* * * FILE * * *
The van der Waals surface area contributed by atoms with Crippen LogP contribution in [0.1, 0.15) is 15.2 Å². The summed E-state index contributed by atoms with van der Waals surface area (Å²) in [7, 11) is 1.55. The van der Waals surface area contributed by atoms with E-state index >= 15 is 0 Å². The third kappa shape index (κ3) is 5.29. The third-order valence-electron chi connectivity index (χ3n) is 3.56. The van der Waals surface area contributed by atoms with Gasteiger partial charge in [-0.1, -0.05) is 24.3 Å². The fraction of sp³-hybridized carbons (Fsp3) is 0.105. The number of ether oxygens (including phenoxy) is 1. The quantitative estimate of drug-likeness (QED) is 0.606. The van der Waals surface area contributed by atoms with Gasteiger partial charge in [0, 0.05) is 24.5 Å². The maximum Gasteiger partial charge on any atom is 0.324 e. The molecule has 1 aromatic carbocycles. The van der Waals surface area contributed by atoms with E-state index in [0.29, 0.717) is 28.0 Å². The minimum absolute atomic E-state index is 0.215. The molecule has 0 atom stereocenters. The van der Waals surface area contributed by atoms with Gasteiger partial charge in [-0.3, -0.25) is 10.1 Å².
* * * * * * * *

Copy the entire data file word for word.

The van der Waals surface area contributed by atoms with Crippen LogP contribution in [0.1, 0.15) is 15.2 Å². The summed E-state index contributed by atoms with van der Waals surface area (Å²) in [7, 11) is 1.55. The van der Waals surface area contributed by atoms with E-state index >= 15 is 0 Å². The third kappa shape index (κ3) is 5.29. The third-order valence-electron chi connectivity index (χ3n) is 3.56. The van der Waals surface area contributed by atoms with Gasteiger partial charge in [-0.1, -0.05) is 24.3 Å². The fraction of sp³-hybridized carbons (Fsp3) is 0.105. The number of ether oxygens (including phenoxy) is 1. The quantitative estimate of drug-likeness (QED) is 0.606. The van der Waals surface area contributed by atoms with Gasteiger partial charge in [0, 0.05) is 24.5 Å². The maximum Gasteiger partial charge on any atom is 0.324 e. The molecule has 1 aromatic carbocycles. The van der Waals surface area contributed by atoms with E-state index in [0.29, 0.717) is 28.0 Å². The minimum absolute atomic E-state index is 0.215. The molecule has 0 atom stereocenters. The van der Waals surface area contributed by atoms with Gasteiger partial charge in [-0.3, -0.25) is 10.1 Å².